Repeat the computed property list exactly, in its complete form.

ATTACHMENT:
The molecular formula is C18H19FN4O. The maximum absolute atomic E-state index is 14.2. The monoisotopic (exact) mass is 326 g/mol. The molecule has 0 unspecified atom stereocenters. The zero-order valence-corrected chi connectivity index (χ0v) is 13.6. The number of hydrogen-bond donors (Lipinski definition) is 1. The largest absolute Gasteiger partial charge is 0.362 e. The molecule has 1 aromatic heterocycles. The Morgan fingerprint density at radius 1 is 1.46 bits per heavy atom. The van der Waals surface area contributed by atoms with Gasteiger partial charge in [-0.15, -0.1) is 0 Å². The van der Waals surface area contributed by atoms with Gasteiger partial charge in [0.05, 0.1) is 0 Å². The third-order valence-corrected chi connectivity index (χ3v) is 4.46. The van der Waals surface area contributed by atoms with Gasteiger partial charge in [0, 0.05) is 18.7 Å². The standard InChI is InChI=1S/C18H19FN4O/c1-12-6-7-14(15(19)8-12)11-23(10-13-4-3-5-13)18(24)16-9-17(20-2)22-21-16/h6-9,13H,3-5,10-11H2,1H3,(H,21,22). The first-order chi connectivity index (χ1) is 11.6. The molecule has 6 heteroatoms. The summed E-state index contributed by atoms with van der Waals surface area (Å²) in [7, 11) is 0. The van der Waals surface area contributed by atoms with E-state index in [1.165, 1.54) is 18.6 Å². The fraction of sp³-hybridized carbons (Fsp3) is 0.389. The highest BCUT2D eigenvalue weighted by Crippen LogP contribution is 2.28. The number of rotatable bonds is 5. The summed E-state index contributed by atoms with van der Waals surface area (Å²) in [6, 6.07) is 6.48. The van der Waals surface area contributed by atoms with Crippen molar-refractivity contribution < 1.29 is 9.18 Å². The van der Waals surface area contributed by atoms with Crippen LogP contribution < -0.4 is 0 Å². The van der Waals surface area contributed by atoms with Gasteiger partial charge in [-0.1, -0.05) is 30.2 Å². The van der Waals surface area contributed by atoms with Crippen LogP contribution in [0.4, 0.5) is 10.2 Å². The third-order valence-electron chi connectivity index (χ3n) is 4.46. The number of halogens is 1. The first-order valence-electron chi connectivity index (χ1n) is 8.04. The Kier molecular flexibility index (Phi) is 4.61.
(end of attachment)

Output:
The molecular formula is C18H19FN4O. The maximum absolute atomic E-state index is 14.2. The monoisotopic (exact) mass is 326 g/mol. The molecule has 0 unspecified atom stereocenters. The zero-order valence-corrected chi connectivity index (χ0v) is 13.6. The number of hydrogen-bond donors (Lipinski definition) is 1. The largest absolute Gasteiger partial charge is 0.362 e. The molecule has 1 aromatic heterocycles. The Morgan fingerprint density at radius 1 is 1.46 bits per heavy atom. The van der Waals surface area contributed by atoms with Gasteiger partial charge in [-0.15, -0.1) is 0 Å². The van der Waals surface area contributed by atoms with Gasteiger partial charge in [0.05, 0.1) is 0 Å². The third-order valence-corrected chi connectivity index (χ3v) is 4.46. The van der Waals surface area contributed by atoms with Gasteiger partial charge in [0, 0.05) is 18.7 Å². The standard InChI is InChI=1S/C18H19FN4O/c1-12-6-7-14(15(19)8-12)11-23(10-13-4-3-5-13)18(24)16-9-17(20-2)22-21-16/h6-9,13H,3-5,10-11H2,1H3,(H,21,22). The first-order chi connectivity index (χ1) is 11.6. The molecule has 6 heteroatoms. The summed E-state index contributed by atoms with van der Waals surface area (Å²) in [7, 11) is 0. The van der Waals surface area contributed by atoms with E-state index in [1.165, 1.54) is 18.6 Å². The fraction of sp³-hybridized carbons (Fsp3) is 0.389. The highest BCUT2D eigenvalue weighted by Crippen LogP contribution is 2.28. The number of rotatable bonds is 5. The summed E-state index contributed by atoms with van der Waals surface area (Å²) in [6, 6.07) is 6.48. The van der Waals surface area contributed by atoms with Crippen molar-refractivity contribution < 1.29 is 9.18 Å². The van der Waals surface area contributed by atoms with Crippen LogP contribution < -0.4 is 0 Å². The van der Waals surface area contributed by atoms with Gasteiger partial charge in [-0.1, -0.05) is 30.2 Å². The van der Waals surface area contributed by atoms with Crippen LogP contribution in [0.4, 0.5) is 10.2 Å². The third-order valence-electron chi connectivity index (χ3n) is 4.46. The number of halogens is 1. The first-order valence-electron chi connectivity index (χ1n) is 8.04. The Kier molecular flexibility index (Phi) is 4.61.